Sundance 2014 Review: Nymphomaniac Vol. 1

Nymphomaniac Vol. 1

The movie known only as "Film X" was cloaked in secrecy guarded so tight that even the staff of the Egyptian Theater didn't know what film they'd be playing – although they had a hint when they actually had to start carding people to get in. All day, the rumors had been flying about what it might be – Kevin Smith's Tusk? Wes Anderson's Grand Budapest Hotel? Hey, the running time is 117 minutes, which is the exact same run-time as The Monuments Men… wait, what? But when all the butts were in seats and the lights went down, there was a surprised gasp in the crowd as the words Nymphomaniac Vol. 1 hit the screen.

Director Lars Von Trier's project focusing on a rather titillating affliction has grown so huge that it's been split into two parts, and what we saw last night focused mainly on the childhood and young adulthood of Joe (Stacy Martin), revealed as flashbacks via her older self (Charlotte Gainsbourg). The older Joe was found bruised and unconscious in an alley by Seligman (Stellan Skarsgård), who then took her in off the street. She insists to her benefactor that she is a reprehensible human being unworthy of kindness, while he tries to talk her out of her self-loathing and understand where it's coming from. Their conversation is the foundation of the entire film, as Joe tries to explain to Seligman what it means to be a nymphomaniac and how it completely disconnects one from the bulk of humanity, despite the constant coitus.

Yes, there is a lot of coitus in this film, and it's often quite graphic and unsimulated. Yes, you see Shia LaBeouf's Shia LaBalls as he Shia LaBoffs Ms. Martin, and yes, this intense focus on sexuality will be a barrier for some people, but if you can shake off those inhibitions, what you'll find is a surprisingly accessible Lars Von Trier film.

Full disclosure: The only other Von Trier work I've seen is Dancer In The Dark, which utterly destroyed me emotionally with its unrelenting bleakness, to the point where I assumed every other film of his would be a similar ordeal that I'd rather avoid than endure. With Nymphomaniac, I was expecting two hours of brutally uncomfortable sex scenes and maybe a frustratingly nonsensical narrative. What I got was a powerful illustration of alienation that also managed to be quite amusing – mainly due to Seligman's constant mitigation of Joe's personal revelations by association with benign pursuits like fly fishing or Bach polyphony. That's where a lot of the accessibility comes in – Seligman always explains his high-minded metaphors to the barely educated Joe in very imaginative ways, and their dialogue is often pretty funny, since they're both always trying to take the piss out of each other. Even the narrative makes sense, organized into neat chapters. This is a film you can get into – that is, if you can handle watching things like two 17-year-old girls boarding a train and having a competition to see who can bang the most men in the bathroom, the prize being a bag of chocolates, culminating in unfaked oral sex.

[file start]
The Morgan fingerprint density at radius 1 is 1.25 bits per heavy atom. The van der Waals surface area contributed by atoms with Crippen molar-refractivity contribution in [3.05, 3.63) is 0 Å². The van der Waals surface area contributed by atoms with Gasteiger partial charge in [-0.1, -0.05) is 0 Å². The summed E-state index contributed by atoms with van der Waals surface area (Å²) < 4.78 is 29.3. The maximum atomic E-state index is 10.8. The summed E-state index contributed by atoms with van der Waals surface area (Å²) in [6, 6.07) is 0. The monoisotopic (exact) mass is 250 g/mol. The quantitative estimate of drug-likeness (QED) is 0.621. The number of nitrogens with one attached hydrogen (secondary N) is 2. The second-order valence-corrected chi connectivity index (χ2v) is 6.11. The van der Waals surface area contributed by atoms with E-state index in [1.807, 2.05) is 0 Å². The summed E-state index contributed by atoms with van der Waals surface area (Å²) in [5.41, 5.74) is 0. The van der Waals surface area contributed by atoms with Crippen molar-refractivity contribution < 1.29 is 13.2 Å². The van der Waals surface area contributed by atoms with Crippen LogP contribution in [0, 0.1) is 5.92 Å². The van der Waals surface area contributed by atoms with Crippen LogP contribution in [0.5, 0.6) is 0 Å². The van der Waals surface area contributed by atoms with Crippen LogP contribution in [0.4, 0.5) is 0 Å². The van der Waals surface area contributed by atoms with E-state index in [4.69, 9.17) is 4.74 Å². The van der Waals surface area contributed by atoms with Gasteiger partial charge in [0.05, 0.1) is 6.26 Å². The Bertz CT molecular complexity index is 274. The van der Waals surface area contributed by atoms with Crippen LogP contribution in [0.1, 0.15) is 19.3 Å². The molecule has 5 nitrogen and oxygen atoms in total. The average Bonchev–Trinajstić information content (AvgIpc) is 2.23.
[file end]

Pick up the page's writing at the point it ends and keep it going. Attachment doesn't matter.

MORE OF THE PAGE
The performances in this film are remarkable. Gainsbourg maintains this strangely engaging balance between the enigmatic and the curious, and Skarsgård's fidgety pseudo-therapist constantly inserting his own interests into Joe's life story is charismatic, which keeps their dynamic interesting. While Christian Slater's first appearance in the film as Joe's father initially got a laugh in the theater (because hey, if you are greeted with Surprise Christian Slater, that's what you do), it quickly became clear that he was going to be Joe's link to her humanity as the only parent she liked, a fact which became powerfully evident when she had to watch him succumb to an affliction that included delirium. And then there's Uma Thurman, who delivers the mother of all guilt trips along with her nervous breakdown as the spurned wife of a foolish man who is erroneously convinced that Joe is in love with him after one of their encounters (the kind of thing which Joe tends to schedule with 10 different men per night). LaBeouf's Jerome is equal parts confident and clueless, as we see when he awkwardly takes Joe's virginity and when the two of them fall in some approximation of love, a concept Joe had previously rebelled against for her entire life.

Stacy Martin has the absolute most asked of her in a role which requires her to be fearless (or maybe just more European), and she pulls it all off with a grace you wouldn't expect with all of the gutteral rutting involved. She channels every one of her emotions through sex, as it's the only medium through which she can express them, which makes for the perfectly fitting ending (i.e. midpoint of the full Nymphomaniac saga) when she falls apart in distress about what that's cost her. We feel that distress, as much as we feel her initial curiosities and her devastation over her father's descent into indignity. Whether it's accepting actual cunnilingus on camera or illustrating her own deterioration into borderline sociopathy, Martin proves herself to be a fairly magnetic presence.

On most occasions where sex scenes show up in dramatic films, those of us with jaded meta-heads can often get derailed from a story with thoughts of the contract negotiations required to encourage some young starlet to drop trou for profit. But the bottom line is that the sex in Nymphomaniac Vol. 1 is hardly gratuitous even if it's copious, because it truly does feel like Joe has an addiction that quickly lost anything that made it good for Joe, no matter how much she tries to up the dosage. And yet the sex certainly isn't entirely joyless and rote, and neither is the film, as much as I expected it to be. Von Trier's long-simmering project is finally exposed to the world, and it's a blisteringly effective character study that promises to get more harrowing whenever the second volume rolls around.